By Rabbi Brad Greenstein, Senior Director of Jewish Learning
This past Monday night, my wife Sarah and I got a last-minute babysitter so we could show up for a vigil in response to the shooting at the Chabad of Poway synagogue. We usually only get sitters once in a while for date nights, but we were both pretty shook to our core and needed to be around other people and do something. When we got to the football field at Poway High School, we found some 4,000 other local San Diegans, many of them not Jewish, singing and chanting, “No place for hate.” In high school, I used to come here for sports tournaments; I never imagined back then I would be sitting in the bleachers years later because someone walked into a local synagogue and started shooting people.
There were soothing, inspiring speakers: rabbis, preachers, mayors, policeman. However, when the head of Jewish Family Service Michael Hopkins started giving practical ways to take care of yourself and mentioned that he was also a social worker, Sarah (who also happens to be an LCSW) rose to her feet and started clapping. I realized that the wisdom we all so desperately needed was not only from our sacred texts, but also from the best practices of modern self-care professionals. Here are five Jewish ways to take care of yourself:
- Don’t Go It Alone
We may not personally know those who die in the now too frequent shootings, but we’ve all suffered a loss, the loss of feeling safe doing our everyday routines. The number one Jewish response to loss is to embrace community. That’s why there is shiva (people coming over to the home), that’s why a minyan (10 people) is required to say the mourner’s prayer. When it feels like the rug is pulled out from under you, when your world seems out of control or turned upside down, it’s important to know that you’re not alone. Our friends, family or community can be a stabilizing factor in our life. This idea is as time tested as King David’s poetry: “I fear no harm, because you are with me”.
- Get Outside
The benefits of spending time in nature are well documented by the scientific community. Moving outside increases endorphins in the brain that elevate your mood, and studies conclude that being in nature for as little as 20 minutes a day makes people feel better. But we don’t need scientific studies to know that the feeling of spaciousness and the site of outdoor beauty can be healing. Reb Nachman of Breslov, perhaps one of the most quoted rabbis of all time, is famous for going out to the forest to process his deepest concerns. Walking amidst the redwoods or along the beach helps you realize that you’re part of something bigger than yourself, and it most often costs nothing. So, take just a little time to stare up at the sky or feel the wind kiss your face.
- Take a Break from the News
With all the flashing lights and dopamine hits, many of us are addicted to the news and social media on our phones, and it can become exhausting. Life will go on if you take a short break. Keeping our eyes constantly on the different crises of the moment inflates our sense of the world being out of our control. The truth is that while so much of the pain of the world is out of our control, far more of our lives is within our control. The world can be scary right now, but it is also still very bright and offers much more good than bad. And, if you really feel the need for those dopamine hits, try searching for gratitude instead. The latest neuroscience suggests that the simple act of searching for what you are grateful for (even if you can’t find it) releases dopamine in the brain.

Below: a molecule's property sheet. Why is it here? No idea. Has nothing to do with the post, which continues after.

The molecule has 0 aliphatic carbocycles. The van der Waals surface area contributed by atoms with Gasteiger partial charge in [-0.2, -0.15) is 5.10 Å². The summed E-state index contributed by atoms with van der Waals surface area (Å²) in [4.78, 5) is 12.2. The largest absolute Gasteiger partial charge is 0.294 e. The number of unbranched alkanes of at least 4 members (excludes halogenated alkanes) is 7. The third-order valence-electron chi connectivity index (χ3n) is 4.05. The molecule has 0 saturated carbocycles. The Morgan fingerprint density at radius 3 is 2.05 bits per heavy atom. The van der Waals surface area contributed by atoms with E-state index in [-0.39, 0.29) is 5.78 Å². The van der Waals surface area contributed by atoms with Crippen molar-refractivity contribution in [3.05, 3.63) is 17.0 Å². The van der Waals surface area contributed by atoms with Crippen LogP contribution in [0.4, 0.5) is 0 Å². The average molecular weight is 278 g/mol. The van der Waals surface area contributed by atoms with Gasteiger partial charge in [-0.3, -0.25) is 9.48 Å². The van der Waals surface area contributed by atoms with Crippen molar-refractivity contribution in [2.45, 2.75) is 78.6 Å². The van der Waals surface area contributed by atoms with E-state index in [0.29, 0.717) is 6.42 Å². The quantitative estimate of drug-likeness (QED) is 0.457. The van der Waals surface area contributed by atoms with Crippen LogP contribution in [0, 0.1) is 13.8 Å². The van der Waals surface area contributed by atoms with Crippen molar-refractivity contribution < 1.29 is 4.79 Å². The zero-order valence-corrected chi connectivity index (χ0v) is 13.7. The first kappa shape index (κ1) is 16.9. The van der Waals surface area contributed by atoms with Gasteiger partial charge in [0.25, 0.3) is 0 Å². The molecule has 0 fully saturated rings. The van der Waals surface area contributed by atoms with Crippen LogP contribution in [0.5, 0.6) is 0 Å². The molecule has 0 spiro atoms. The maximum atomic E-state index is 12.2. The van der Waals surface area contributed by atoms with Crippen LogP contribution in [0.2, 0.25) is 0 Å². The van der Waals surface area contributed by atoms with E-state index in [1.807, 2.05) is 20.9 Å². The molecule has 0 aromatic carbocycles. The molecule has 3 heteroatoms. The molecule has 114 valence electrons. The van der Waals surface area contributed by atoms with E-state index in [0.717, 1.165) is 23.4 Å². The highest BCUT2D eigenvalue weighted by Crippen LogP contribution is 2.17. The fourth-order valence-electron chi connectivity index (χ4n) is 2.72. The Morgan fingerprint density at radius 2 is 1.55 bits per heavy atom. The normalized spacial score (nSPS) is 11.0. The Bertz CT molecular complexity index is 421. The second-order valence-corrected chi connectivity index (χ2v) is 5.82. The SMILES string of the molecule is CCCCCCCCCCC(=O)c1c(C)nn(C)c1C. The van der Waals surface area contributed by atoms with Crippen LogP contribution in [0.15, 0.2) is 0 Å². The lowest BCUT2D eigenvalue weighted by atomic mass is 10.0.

Giving your time to others is a gift to everyone, including yourself. Hillel said, “Al tifrosh min hatzibur:” do not separate yourself from the community. This statement is most often read prescriptively, as in “don’t isolate yourself!” However, it’s actually a descriptive statement—don’t separate yourself from the community…because you can’t. Even your absence is felt deeply, you don’t have a choice but to effect your community one way or the other. The world needs YOU, with all your faults and idiosyncrasies. Find something to give your time to.
- Do You
You know what makes you tick. Run, meditate, play an instrument, take deep breathes, get the sleep you need—whatever that thing is that you do to re-center yourself, you probably could use it this week. It’s a mitzvah to take care of your body (shmirat ha guf) and it leads to taking care of your soul (shmirat ha nefesh).
None of these recommendations are meant to give you an escape from reality or the task at hand. The world needs you engaged now more than ever, ready to create change in a healthy, sustainable, and focused way. Let this coming Shabbat be a time of peace, and let’s take care of ourselves and each other.